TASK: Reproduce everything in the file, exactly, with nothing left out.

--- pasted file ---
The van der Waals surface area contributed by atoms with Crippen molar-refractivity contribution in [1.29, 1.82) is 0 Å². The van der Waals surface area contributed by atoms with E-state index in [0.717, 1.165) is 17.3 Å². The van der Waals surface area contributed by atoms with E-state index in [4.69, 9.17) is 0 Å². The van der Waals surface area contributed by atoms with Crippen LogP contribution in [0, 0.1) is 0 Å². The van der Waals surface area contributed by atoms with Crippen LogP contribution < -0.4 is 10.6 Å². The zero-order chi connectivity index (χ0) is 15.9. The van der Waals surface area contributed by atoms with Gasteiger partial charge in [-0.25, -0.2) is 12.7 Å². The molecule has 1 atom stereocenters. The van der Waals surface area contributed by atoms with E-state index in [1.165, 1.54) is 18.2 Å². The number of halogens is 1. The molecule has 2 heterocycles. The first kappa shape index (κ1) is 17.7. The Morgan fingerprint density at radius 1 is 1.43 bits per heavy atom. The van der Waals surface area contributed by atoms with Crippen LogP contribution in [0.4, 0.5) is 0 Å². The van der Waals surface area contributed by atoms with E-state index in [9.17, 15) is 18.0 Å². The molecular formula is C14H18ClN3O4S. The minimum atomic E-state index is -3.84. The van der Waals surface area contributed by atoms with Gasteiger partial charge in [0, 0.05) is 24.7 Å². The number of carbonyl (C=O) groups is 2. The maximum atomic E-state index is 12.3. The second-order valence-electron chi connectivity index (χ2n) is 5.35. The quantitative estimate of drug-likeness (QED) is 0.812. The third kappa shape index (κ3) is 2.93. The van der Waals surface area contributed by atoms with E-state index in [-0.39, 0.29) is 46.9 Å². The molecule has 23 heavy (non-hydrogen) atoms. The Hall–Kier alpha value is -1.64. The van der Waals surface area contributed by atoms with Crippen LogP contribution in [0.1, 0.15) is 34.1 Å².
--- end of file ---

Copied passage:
The van der Waals surface area contributed by atoms with Crippen molar-refractivity contribution in [1.29, 1.82) is 0 Å². The van der Waals surface area contributed by atoms with E-state index in [0.717, 1.165) is 17.3 Å². The van der Waals surface area contributed by atoms with E-state index in [4.69, 9.17) is 0 Å². The van der Waals surface area contributed by atoms with Crippen LogP contribution in [0, 0.1) is 0 Å². The van der Waals surface area contributed by atoms with Crippen LogP contribution < -0.4 is 10.6 Å². The zero-order chi connectivity index (χ0) is 15.9. The van der Waals surface area contributed by atoms with Gasteiger partial charge in [-0.25, -0.2) is 12.7 Å². The molecule has 1 atom stereocenters. The van der Waals surface area contributed by atoms with E-state index in [1.165, 1.54) is 18.2 Å². The number of halogens is 1. The molecule has 2 heterocycles. The first kappa shape index (κ1) is 17.7. The Morgan fingerprint density at radius 1 is 1.43 bits per heavy atom. The van der Waals surface area contributed by atoms with Crippen LogP contribution in [0.4, 0.5) is 0 Å². The van der Waals surface area contributed by atoms with E-state index in [9.17, 15) is 18.0 Å². The molecular formula is C14H18ClN3O4S. The minimum atomic E-state index is -3.84. The van der Waals surface area contributed by atoms with Gasteiger partial charge in [0, 0.05) is 24.7 Å². The number of carbonyl (C=O) groups is 2. The maximum atomic E-state index is 12.3. The second-order valence-electron chi connectivity index (χ2n) is 5.35. The quantitative estimate of drug-likeness (QED) is 0.812. The third kappa shape index (κ3) is 2.93. The van der Waals surface area contributed by atoms with E-state index in [-0.39, 0.29) is 46.9 Å². The molecule has 23 heavy (non-hydrogen) atoms. The Hall–Kier alpha value is -1.64. The van der Waals surface area contributed by atoms with Crippen LogP contribution in [0.1, 0.15) is 34.1 Å².